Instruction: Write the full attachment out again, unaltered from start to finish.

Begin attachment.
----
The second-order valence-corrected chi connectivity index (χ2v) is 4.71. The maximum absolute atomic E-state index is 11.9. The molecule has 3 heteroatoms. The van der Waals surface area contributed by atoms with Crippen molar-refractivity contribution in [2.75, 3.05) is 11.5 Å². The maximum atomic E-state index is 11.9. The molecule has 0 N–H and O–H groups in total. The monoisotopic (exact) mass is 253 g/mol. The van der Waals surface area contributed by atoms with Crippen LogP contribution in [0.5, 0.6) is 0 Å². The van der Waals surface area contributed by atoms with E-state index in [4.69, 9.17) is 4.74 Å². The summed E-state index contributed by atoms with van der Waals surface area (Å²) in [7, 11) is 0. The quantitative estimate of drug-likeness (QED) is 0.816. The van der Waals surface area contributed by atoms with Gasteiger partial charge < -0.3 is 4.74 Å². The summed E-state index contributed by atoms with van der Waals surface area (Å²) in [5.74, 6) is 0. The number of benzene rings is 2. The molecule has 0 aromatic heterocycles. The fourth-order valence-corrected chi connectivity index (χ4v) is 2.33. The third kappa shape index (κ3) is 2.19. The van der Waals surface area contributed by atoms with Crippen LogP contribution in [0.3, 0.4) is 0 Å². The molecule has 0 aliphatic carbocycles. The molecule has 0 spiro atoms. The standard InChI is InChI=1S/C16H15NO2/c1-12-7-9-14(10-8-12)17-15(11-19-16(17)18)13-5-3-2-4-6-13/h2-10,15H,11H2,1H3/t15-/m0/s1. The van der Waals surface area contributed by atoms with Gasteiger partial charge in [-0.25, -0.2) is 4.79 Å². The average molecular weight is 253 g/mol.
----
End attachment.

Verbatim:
The second-order valence-corrected chi connectivity index (χ2v) is 4.71. The maximum absolute atomic E-state index is 11.9. The molecule has 3 heteroatoms. The van der Waals surface area contributed by atoms with Crippen molar-refractivity contribution in [2.75, 3.05) is 11.5 Å². The maximum atomic E-state index is 11.9. The molecule has 0 N–H and O–H groups in total. The monoisotopic (exact) mass is 253 g/mol. The van der Waals surface area contributed by atoms with Crippen LogP contribution in [0.5, 0.6) is 0 Å². The van der Waals surface area contributed by atoms with E-state index in [4.69, 9.17) is 4.74 Å². The summed E-state index contributed by atoms with van der Waals surface area (Å²) in [7, 11) is 0. The quantitative estimate of drug-likeness (QED) is 0.816. The van der Waals surface area contributed by atoms with Gasteiger partial charge < -0.3 is 4.74 Å². The summed E-state index contributed by atoms with van der Waals surface area (Å²) in [5.74, 6) is 0. The number of benzene rings is 2. The molecule has 0 aromatic heterocycles. The fourth-order valence-corrected chi connectivity index (χ4v) is 2.33. The third kappa shape index (κ3) is 2.19. The van der Waals surface area contributed by atoms with Crippen LogP contribution in [0.3, 0.4) is 0 Å². The molecule has 0 aliphatic carbocycles. The molecule has 0 spiro atoms. The standard InChI is InChI=1S/C16H15NO2/c1-12-7-9-14(10-8-12)17-15(11-19-16(17)18)13-5-3-2-4-6-13/h2-10,15H,11H2,1H3/t15-/m0/s1. The van der Waals surface area contributed by atoms with Gasteiger partial charge in [-0.25, -0.2) is 4.79 Å². The average molecular weight is 253 g/mol.